|Highlights: “The Prince of Tides,” “Batman Forever,” “Cotton Club,” Angels in America”
Laurels: Two Oscar noms, three Emmy noms, three ASC noms
Tool kit: Joe Dunton provided the Arriflex camera package Golblatt used on “Closer.” Almost all of the images were recorded on Kodak Vision 2 5218 (film). The front-end lab was Deluxe, in London, and timing and release printing were done at Deluxe in Hollywood.
There’s no rest for the weary. Having barely completed a long and complex collaboration with Mike Nichols on the surrealistic HBO mini “Angels in America,” cinematographer Stephen Goldblatt flew to London with the director the day after wrapping post to begin work on “Closer.”
Based on the Patrick Marber play about two duplicitous couples, “Closer” plays out against the backdrop of galleries, photography studios and stark, modernistic flats inhabited by jaded urban professionals. “It’s not the London that tourists see,” Goldblatt says. “It’s an insider’s look at how reasonably well-off people live. The city is more like a character than a setting. Either consciously or maybe subconsciously, I brought something to it because I lived and worked in London as a still photographer and cinematographer earlier in my life.”
Goldblatt says that in the wake of their collaboration on the six-hour “Angels in America,” he and Nichols were on the same wavelength. He mainly covered scenes with a single camera, to be as unobtrusive as possible.
“I have no arbitrary philosophies about cinematography,” says Goldblatt, although he believes every story defines its visual grammar.
“We concentrated on bringing the audience into intimate contact with the four main characters, and not distracting them from the dialogue, which is explicitly sexual,” says Goldblatt, who is collaborating with director Chris Columbus on “Rent,” based on the Pulitzer- and Tony-winning musical.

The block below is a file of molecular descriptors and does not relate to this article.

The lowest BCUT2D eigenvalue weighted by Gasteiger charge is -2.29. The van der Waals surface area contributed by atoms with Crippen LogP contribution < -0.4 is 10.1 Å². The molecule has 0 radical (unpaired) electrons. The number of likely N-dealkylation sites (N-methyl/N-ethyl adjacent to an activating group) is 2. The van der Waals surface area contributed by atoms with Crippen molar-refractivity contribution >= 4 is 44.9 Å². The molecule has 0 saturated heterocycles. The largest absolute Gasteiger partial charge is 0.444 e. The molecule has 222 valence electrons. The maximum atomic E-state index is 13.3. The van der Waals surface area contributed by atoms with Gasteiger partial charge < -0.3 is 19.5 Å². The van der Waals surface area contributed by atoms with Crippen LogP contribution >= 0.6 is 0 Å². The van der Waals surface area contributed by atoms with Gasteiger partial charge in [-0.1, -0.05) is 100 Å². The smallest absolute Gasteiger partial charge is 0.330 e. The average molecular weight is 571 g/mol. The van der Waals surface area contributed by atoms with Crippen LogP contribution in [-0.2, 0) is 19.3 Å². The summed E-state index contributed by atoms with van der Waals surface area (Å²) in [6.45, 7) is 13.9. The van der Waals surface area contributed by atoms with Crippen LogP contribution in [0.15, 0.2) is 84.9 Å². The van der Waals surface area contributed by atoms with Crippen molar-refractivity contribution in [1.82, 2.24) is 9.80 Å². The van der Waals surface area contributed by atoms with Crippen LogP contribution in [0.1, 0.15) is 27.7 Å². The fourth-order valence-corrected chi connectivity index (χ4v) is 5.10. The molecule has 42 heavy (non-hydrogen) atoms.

“Closer” was mainly produced at practical locations, including the Drury Lane Theater and an underground aquarium with enormous tanks filled with sharks and other sea creatures. In one scene, the camera was on a Steadicam following Larry moving through the crowd toward an encounter with Anna. It was like choreographing a ballet.
“It was about a 200-degree move with glass everywhere,” Goldblatt explains. “Our lighting was motivated by the aquarium. Fortunately Mike wanted to see the characters in silhouette in the opening part of the shot. I don’t know how else we could have done it. We had a wonderful Steadicam operator who had to run an obstacle course to avoid reflections in the glass and give Mike the composition he wanted.”
Goldblatt also cites his close collaboration with production designer Tim Hatley. “Next, to the director, I believe the production designer is your most important ally,” he says. “One of the sets Tim built was a nightclub. There were glass panels all over the set. He put each of them on a swivel so it could be tilted to avoid reflections as the camera moved through shots on the long arm of a Technocrane.”